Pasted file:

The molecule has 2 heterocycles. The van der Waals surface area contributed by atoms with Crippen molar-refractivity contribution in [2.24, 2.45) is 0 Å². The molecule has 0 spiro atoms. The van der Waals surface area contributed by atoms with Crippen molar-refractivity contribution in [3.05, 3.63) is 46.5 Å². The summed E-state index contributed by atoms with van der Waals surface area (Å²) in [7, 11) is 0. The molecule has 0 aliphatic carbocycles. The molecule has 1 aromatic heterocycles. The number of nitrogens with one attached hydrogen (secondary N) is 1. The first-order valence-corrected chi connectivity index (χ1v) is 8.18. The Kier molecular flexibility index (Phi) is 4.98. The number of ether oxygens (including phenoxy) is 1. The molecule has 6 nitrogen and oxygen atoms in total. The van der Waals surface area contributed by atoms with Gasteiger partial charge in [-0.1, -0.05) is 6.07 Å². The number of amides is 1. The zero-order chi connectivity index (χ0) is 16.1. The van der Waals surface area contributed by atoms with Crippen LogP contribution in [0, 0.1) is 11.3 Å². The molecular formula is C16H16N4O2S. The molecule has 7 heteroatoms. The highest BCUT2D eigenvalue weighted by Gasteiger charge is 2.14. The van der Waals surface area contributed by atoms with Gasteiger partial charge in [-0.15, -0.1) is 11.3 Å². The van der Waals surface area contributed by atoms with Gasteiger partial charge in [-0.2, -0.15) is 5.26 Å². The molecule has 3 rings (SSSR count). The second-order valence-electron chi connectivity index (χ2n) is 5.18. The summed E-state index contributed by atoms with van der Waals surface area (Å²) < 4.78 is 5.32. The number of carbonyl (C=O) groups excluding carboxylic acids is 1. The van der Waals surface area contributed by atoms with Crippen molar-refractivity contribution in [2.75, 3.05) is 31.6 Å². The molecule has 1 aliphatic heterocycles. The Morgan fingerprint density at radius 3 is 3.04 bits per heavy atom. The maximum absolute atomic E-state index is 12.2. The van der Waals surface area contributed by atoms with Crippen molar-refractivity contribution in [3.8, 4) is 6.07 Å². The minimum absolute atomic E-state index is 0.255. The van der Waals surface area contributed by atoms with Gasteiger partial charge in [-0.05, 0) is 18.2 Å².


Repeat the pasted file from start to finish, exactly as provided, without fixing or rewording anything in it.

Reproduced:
The molecule has 2 heterocycles. The van der Waals surface area contributed by atoms with Crippen molar-refractivity contribution in [2.24, 2.45) is 0 Å². The molecule has 0 spiro atoms. The van der Waals surface area contributed by atoms with Crippen molar-refractivity contribution in [3.05, 3.63) is 46.5 Å². The summed E-state index contributed by atoms with van der Waals surface area (Å²) in [7, 11) is 0. The molecule has 0 aliphatic carbocycles. The molecule has 1 aromatic heterocycles. The number of nitrogens with one attached hydrogen (secondary N) is 1. The first-order valence-corrected chi connectivity index (χ1v) is 8.18. The Kier molecular flexibility index (Phi) is 4.98. The number of ether oxygens (including phenoxy) is 1. The molecule has 6 nitrogen and oxygen atoms in total. The van der Waals surface area contributed by atoms with Gasteiger partial charge in [-0.1, -0.05) is 6.07 Å². The number of amides is 1. The zero-order chi connectivity index (χ0) is 16.1. The van der Waals surface area contributed by atoms with Crippen LogP contribution in [0, 0.1) is 11.3 Å². The molecular formula is C16H16N4O2S. The molecule has 7 heteroatoms. The highest BCUT2D eigenvalue weighted by Gasteiger charge is 2.14. The van der Waals surface area contributed by atoms with Gasteiger partial charge in [-0.15, -0.1) is 11.3 Å². The van der Waals surface area contributed by atoms with Gasteiger partial charge in [-0.2, -0.15) is 5.26 Å². The molecule has 3 rings (SSSR count). The second-order valence-electron chi connectivity index (χ2n) is 5.18. The summed E-state index contributed by atoms with van der Waals surface area (Å²) < 4.78 is 5.32. The number of carbonyl (C=O) groups excluding carboxylic acids is 1. The van der Waals surface area contributed by atoms with Crippen molar-refractivity contribution in [2.75, 3.05) is 31.6 Å². The molecule has 1 aliphatic heterocycles. The Morgan fingerprint density at radius 3 is 3.04 bits per heavy atom. The maximum absolute atomic E-state index is 12.2. The van der Waals surface area contributed by atoms with Crippen molar-refractivity contribution in [3.8, 4) is 6.07 Å². The minimum absolute atomic E-state index is 0.255. The van der Waals surface area contributed by atoms with Gasteiger partial charge in [-0.05, 0) is 18.2 Å².